Because of this gap, I am far from saying that we immediately encounter situations in which we know exactly what to do, as if everything were mechanically automated. Rather my sense of distance and irony, my hesitation, becomes more pronounced when I find myself latched onto a zone. It is the ontological priority of the zone that accounts fully for the feeling of strangeness and belatedness in my decisions about the object that emits it. It just is impossible to come up with the right reason for why I put the cigarette out in the sequoia forest. Indeed, if I try to generate a reason, I find myself watching the cigarette burn the undergrowth--I have already made a decision not to put out the cigarette. The zone has already grasped me in its beams. This does not mean that I know exactly how to dispose myself relative to the zone. Far from it: it means that I have no idea, or that I can feel the irreducible dissonance between my idea and the zone.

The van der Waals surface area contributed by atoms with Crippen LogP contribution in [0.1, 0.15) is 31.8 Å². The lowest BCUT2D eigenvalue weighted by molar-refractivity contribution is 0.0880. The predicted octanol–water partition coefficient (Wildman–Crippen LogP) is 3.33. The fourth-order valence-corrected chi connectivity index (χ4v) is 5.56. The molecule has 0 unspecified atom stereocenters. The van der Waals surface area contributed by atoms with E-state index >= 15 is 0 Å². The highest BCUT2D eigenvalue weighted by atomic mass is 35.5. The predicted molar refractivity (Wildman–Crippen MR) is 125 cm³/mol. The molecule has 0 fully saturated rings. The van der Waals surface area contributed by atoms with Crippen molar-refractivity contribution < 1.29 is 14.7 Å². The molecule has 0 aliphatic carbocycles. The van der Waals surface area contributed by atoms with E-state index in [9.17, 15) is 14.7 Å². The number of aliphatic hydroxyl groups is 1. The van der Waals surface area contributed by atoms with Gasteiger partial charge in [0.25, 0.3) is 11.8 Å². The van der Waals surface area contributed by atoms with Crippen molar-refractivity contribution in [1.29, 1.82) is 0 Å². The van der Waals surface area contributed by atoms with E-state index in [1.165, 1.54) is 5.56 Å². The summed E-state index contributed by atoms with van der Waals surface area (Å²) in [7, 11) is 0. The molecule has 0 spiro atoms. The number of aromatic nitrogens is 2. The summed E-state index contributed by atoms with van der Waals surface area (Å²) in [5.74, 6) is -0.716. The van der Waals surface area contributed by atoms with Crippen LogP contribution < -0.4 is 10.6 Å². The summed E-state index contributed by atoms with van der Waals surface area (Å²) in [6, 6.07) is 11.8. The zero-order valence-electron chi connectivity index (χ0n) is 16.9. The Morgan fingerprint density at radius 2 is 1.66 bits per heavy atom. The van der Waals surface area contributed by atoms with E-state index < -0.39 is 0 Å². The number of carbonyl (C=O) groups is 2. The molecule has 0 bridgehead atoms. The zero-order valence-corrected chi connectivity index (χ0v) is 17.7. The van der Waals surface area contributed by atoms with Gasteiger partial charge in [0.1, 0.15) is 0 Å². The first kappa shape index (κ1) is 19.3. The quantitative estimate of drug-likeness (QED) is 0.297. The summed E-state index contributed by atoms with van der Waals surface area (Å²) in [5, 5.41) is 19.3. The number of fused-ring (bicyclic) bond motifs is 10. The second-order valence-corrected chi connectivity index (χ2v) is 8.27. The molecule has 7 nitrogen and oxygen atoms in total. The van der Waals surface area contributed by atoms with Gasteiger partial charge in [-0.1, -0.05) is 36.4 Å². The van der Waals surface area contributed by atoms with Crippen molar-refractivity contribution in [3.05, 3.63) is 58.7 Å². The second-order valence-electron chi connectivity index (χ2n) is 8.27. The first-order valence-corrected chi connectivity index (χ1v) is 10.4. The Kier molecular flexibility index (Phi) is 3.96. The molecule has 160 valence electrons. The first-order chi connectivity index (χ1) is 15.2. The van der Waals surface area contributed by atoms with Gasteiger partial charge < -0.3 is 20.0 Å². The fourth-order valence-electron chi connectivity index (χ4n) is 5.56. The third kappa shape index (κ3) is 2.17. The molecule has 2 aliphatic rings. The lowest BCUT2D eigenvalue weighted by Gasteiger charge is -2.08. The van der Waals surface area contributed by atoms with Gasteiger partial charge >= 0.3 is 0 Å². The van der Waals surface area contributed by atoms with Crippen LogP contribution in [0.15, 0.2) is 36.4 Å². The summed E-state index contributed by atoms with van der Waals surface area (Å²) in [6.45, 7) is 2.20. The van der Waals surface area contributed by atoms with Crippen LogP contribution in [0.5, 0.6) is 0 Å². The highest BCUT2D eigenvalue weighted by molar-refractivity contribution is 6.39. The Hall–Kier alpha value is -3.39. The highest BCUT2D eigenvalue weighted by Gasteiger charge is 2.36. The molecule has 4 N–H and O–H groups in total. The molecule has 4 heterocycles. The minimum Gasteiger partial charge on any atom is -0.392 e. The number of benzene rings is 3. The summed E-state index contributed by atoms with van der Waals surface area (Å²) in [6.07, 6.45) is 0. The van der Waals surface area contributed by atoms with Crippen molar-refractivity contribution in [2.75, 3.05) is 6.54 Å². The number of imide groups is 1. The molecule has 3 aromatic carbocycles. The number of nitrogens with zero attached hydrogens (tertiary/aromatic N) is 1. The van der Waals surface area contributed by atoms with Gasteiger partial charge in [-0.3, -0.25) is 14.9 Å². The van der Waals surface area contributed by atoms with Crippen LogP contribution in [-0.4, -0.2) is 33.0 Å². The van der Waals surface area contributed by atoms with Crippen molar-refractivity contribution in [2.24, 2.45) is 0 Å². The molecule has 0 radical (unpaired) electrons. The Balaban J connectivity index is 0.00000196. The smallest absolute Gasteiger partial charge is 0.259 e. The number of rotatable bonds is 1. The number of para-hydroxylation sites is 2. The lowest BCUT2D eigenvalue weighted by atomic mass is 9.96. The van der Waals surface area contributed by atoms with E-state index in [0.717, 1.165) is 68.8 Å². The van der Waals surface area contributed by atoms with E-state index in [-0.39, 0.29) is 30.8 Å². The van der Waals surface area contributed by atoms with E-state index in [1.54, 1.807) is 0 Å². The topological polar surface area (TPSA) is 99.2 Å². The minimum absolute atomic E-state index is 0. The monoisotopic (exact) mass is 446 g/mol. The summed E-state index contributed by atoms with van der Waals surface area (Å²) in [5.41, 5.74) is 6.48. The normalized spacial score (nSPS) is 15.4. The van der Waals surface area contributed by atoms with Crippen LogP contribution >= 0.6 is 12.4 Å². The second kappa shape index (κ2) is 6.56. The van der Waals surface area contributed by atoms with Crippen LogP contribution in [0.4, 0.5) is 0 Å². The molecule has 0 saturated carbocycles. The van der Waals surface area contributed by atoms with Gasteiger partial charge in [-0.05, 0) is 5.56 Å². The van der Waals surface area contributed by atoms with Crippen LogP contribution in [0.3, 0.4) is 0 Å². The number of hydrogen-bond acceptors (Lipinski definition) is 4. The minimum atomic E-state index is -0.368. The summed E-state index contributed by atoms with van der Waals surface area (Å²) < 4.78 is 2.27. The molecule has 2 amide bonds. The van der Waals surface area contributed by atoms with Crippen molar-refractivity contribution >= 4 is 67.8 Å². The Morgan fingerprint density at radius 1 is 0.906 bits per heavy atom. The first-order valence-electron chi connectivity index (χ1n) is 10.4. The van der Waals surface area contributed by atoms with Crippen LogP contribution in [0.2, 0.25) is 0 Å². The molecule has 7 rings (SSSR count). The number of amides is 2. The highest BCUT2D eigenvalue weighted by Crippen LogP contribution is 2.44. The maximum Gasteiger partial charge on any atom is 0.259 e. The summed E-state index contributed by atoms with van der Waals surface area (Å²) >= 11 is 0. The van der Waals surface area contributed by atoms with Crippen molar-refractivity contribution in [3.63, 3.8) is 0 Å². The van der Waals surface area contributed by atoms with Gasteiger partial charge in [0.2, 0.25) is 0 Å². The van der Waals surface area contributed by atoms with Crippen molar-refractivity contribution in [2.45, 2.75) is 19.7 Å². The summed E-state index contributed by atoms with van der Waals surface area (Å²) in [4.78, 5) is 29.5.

On what scale am I engaging the zone? Why do I put out the cigarette? Is it because I am concerned about the environment in general? Or this tree in particular? This forest? Is it because I understand global warming, and I see the cigarette as an indexical sign of human ignorance, a small piece of a gigantic puzzle? Again, the zone is not a region of direct experience, but a shifting, illusory field of irony and weirdness. This is not Nature. This is Heidegger's thrownness, inverted. I do not find myself any old where, a projection of my Da-sein's unique uncanniness. Everything is doing that. The uncertainty and hesitation are not just in my Da-sein, but in the tree, the rock, the cigarette butt glowing in the ferns. My sincerity, my sensitivity to my phenomenological enmeshment in zones, is the very thing that prevents me from grasping it as solid and predictable."
--from Hyperobjects: Ecology and Philosophy after the End of the World (U of Minnesota Press, 2013)